In the world of algorithmic challenges, LeetCode stands out as a premier platform for honing coding skills and preparing for technical interviews.

One of its classic problems, Two Sum, tasks participants with **finding two numbers in an array **that *add up to a specific target*.

While the problem might seem straightforward at first glance, there are multiple ways to approach it, each with its own trade-offs in terms of time and space complexity.

In this article, we’ll delve into **two distinct solutions **for the Two Sum problem: a *naive implementation *and an *optimized one*.

Our goal is to not only provide working solutions but also to shed light on the **underlying principles **of *algorithm design*, emphasizing the importance of understanding **Big O notation **and its *implications for real-world applications*.

## Understanding the Two Sum Problem

Imagine you’re at a store, and you have a certain amount of money to spend. You see a lot of items with different prices. Your goal is to **pick exactly two items** such that their *combined price matches* the money you have.

The Two Sum problem is quite similar.

Given a list of numbers (like item prices) and a target number (like your money), you need to find which two numbers from the list add up to that target. The catch is, you can’t use the same number twice.

So, if you have $10 and you see two items priced at $5 each, you can pick both. But if there’s only one item priced at $5, you can’t pick it twice to make up the $10.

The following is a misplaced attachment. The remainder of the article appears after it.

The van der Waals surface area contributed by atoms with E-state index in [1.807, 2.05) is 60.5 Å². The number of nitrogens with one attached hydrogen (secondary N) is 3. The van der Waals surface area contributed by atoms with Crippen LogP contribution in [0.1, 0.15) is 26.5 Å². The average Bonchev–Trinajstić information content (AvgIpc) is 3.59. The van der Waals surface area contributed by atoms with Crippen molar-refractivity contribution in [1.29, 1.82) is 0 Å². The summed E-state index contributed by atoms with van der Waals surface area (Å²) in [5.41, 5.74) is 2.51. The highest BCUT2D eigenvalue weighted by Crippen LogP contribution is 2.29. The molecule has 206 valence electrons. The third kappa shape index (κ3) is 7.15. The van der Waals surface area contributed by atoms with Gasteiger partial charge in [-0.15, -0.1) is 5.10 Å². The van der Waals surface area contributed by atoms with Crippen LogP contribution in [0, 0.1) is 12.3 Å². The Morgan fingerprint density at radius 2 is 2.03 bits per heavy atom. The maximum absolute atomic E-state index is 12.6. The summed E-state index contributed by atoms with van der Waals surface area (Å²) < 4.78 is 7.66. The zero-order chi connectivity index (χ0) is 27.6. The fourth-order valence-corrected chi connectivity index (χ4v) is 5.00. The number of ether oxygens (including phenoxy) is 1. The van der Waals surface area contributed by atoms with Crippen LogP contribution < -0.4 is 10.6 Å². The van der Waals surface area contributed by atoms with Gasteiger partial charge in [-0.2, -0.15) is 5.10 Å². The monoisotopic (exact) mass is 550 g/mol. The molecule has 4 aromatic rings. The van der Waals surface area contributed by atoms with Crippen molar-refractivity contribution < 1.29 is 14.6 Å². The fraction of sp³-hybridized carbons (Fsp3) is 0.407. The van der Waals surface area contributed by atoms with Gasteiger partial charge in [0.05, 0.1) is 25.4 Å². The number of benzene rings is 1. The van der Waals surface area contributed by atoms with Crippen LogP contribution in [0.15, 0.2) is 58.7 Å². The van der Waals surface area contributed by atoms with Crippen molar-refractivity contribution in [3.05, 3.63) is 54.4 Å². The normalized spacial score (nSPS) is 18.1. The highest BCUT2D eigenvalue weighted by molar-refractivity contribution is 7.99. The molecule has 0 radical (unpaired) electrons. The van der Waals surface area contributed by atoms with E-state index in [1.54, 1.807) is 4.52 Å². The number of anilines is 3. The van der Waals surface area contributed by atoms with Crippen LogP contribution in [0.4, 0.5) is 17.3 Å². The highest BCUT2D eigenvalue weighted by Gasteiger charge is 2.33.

In coding terms, you’re given an array of integers and a target integer. Your task is to return the positions (or indices) of the two numbers in the array that add up to the target. Simple, right?

But as with shopping, the challenge is to do this efficiently, without having to try every possible combination.

## Naive Implementation (Brute Force)

The **most straightforward way **to solve this problem is to use two nested loops to *check every possible pair of numbers *in the array.

This approach has a **time complexity **of *O(n2) *because for each element in the array, we are checking it against every other element.

#### TypeScript Implementation:

```
function twoSum(nums: number[], target: number): number[] {
for (let i = 0; i < nums.length; i++) {
for (let j = i + 1; j < nums.length; j++) {
if (nums[i] + nums[j] === target) {
return [i, j];
}
}
}
throw new Error("No solution found!");
}
```

### Optimized Implementation (Using a Hash Map)

To **optimize the solution**, we can use a hash map (or an object in TypeScript/JavaScript) to store the numbers we’ve seen so far and their indices.

This way, for **each number**, we can check if its *complement *(i.e., `target - number`

) exists in the hash map in constant time *O*(1). This approach has a time complexity of *O*(*n*) because we are iterating through the array only once.

#### TypeScript Implementation:

```
function twoSum(nums: number[], target: number): number[] {
const numIndices: { [key: number]: number } = {};
for (let i = 0; i < nums.length; i++) {
const complement = target - nums[i];
if (complement in numIndices) {
return [numIndices[complement], i];
}
numIndices[nums[i]] = i;
}
throw new Error("No solution found!");
}
```

Think of the “Hash Map” pocket as a super-efficient organizer.

As you go through each number on the board, instead of manually checking every other number (which would be time-consuming), you quickly peek into this organizer.

If the complement of your number is already stored inside, you’ve found your pair!